VENLAFAXINE HYDROCHLORIDE- venlafaxine hydrochloride tablet, extended release
Nivagen Pharmaceuticals, Inc.
Venlafaxine Extended-Release Tablets
Antidepressants increased the risk compared to placebo of suicidal thinking and behavior (suicidality) in children, adolescents, and young adults in short-term studies of Major Depressive Disorder (MDD) and other psychiatric disorders. Anyone considering the use of venlafaxine extended-release tablets or any other antidepressant in a child, adolescent, or young adult must balance this risk with the clinical need. Short-term studies did not show an increase in the risk of suicidality with antidepressants compared to placebo in adults beyond age 24; there was a reduction in risk with antidepressants compared to placebo in adults aged 65 and older. Depression and certain other psychiatric disorders are themselves associated with increases in the risk of suicide. Patients of all ages who are started on antidepressant therapy should be monitored appropriately and observed closely for clinical worsening, suicidality, or unusual changes in behavior. Families and caregivers should be advised of the need for close observation and communication with the prescriber. Venlafaxine extended-release tablets are not approved for use in pediatric patients. [See Warnings and Precautions (5.1) and Patient Counseling Information (17.1)]
Venlafaxine extended-release tablets are indicated for the treatment of major depressive disorder (MDD).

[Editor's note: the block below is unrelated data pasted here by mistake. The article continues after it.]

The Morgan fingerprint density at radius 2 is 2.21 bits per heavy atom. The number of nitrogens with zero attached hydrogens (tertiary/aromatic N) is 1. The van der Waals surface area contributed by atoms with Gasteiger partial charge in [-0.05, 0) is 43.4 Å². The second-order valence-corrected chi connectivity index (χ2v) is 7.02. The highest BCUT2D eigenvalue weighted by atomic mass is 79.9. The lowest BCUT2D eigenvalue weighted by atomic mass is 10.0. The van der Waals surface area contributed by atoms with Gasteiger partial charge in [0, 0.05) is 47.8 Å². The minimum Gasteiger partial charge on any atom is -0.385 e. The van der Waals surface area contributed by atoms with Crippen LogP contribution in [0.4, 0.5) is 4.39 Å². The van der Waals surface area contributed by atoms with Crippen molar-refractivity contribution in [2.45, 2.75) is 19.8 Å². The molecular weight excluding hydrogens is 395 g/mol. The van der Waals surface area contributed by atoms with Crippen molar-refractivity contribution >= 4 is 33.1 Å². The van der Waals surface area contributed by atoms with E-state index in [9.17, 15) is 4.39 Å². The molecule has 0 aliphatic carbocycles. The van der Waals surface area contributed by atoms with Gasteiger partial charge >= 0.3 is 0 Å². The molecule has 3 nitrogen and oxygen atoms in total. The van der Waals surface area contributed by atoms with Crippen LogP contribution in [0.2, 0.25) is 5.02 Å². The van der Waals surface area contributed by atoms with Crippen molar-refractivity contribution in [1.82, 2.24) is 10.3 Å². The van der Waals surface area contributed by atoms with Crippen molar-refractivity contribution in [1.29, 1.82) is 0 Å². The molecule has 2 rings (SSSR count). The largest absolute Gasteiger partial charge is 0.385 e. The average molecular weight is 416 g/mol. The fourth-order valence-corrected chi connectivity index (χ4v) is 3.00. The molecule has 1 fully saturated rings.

Efficacy of venlafaxine in MDD was shown in both short-term trials and a longer-term trial in MDD [see Clinical Studies (14.1) ].
A major depressive episode (DSM-IV) implies a prominent and relatively persistent (nearly every day for at least 2 weeks) depressed mood or the loss of interest or pleasure in nearly all activities, representing a change from previous functioning, and includes the presence of at least five of the following nine symptoms during the same two-week period: depressed mood, markedly diminished interest or pleasure in usual activities, significant change in weight and/or appetite, insomnia or hypersomnia, psychomotor agitation or retardation, increased fatigue, feelings of guilt or worthlessness, slowed thinking or impaired concentration, a suicide attempt or suicidal ideation.
Venlafaxine extended-release tablets are indicated for the treatment of Social Anxiety Disorder (SAD), also known as Social Phobia, as defined in DSM-IV.